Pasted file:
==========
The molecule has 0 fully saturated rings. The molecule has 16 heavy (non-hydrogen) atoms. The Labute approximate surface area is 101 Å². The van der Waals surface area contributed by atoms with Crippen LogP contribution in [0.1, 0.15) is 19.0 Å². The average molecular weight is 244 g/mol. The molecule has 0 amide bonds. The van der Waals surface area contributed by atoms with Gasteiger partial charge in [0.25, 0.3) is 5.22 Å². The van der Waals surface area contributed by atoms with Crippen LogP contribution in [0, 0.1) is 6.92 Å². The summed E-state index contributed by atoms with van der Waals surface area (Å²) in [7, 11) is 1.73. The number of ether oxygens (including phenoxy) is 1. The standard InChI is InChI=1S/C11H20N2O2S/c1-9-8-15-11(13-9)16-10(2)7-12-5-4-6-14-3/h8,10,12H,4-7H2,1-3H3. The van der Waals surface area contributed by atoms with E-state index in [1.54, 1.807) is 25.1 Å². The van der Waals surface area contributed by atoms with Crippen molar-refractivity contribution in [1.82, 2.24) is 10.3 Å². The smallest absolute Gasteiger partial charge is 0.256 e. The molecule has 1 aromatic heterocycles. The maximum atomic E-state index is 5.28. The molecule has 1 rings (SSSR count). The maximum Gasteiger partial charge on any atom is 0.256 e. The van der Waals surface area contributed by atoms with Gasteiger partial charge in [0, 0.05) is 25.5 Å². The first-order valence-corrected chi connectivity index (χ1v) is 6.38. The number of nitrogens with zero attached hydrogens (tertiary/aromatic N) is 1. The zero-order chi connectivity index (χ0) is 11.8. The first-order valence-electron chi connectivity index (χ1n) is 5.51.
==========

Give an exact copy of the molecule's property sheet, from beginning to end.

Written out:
The molecule has 0 fully saturated rings. The molecule has 16 heavy (non-hydrogen) atoms. The Labute approximate surface area is 101 Å². The van der Waals surface area contributed by atoms with Crippen LogP contribution in [0.1, 0.15) is 19.0 Å². The average molecular weight is 244 g/mol. The molecule has 0 amide bonds. The van der Waals surface area contributed by atoms with Gasteiger partial charge in [0.25, 0.3) is 5.22 Å². The van der Waals surface area contributed by atoms with Crippen LogP contribution in [0, 0.1) is 6.92 Å². The summed E-state index contributed by atoms with van der Waals surface area (Å²) in [7, 11) is 1.73. The number of ether oxygens (including phenoxy) is 1. The standard InChI is InChI=1S/C11H20N2O2S/c1-9-8-15-11(13-9)16-10(2)7-12-5-4-6-14-3/h8,10,12H,4-7H2,1-3H3. The van der Waals surface area contributed by atoms with E-state index in [1.54, 1.807) is 25.1 Å². The van der Waals surface area contributed by atoms with Crippen molar-refractivity contribution in [1.82, 2.24) is 10.3 Å². The smallest absolute Gasteiger partial charge is 0.256 e. The molecule has 1 aromatic heterocycles. The maximum atomic E-state index is 5.28. The molecule has 1 rings (SSSR count). The maximum Gasteiger partial charge on any atom is 0.256 e. The van der Waals surface area contributed by atoms with Gasteiger partial charge in [0, 0.05) is 25.5 Å². The first-order valence-corrected chi connectivity index (χ1v) is 6.38. The number of nitrogens with zero attached hydrogens (tertiary/aromatic N) is 1. The zero-order chi connectivity index (χ0) is 11.8. The first-order valence-electron chi connectivity index (χ1n) is 5.51.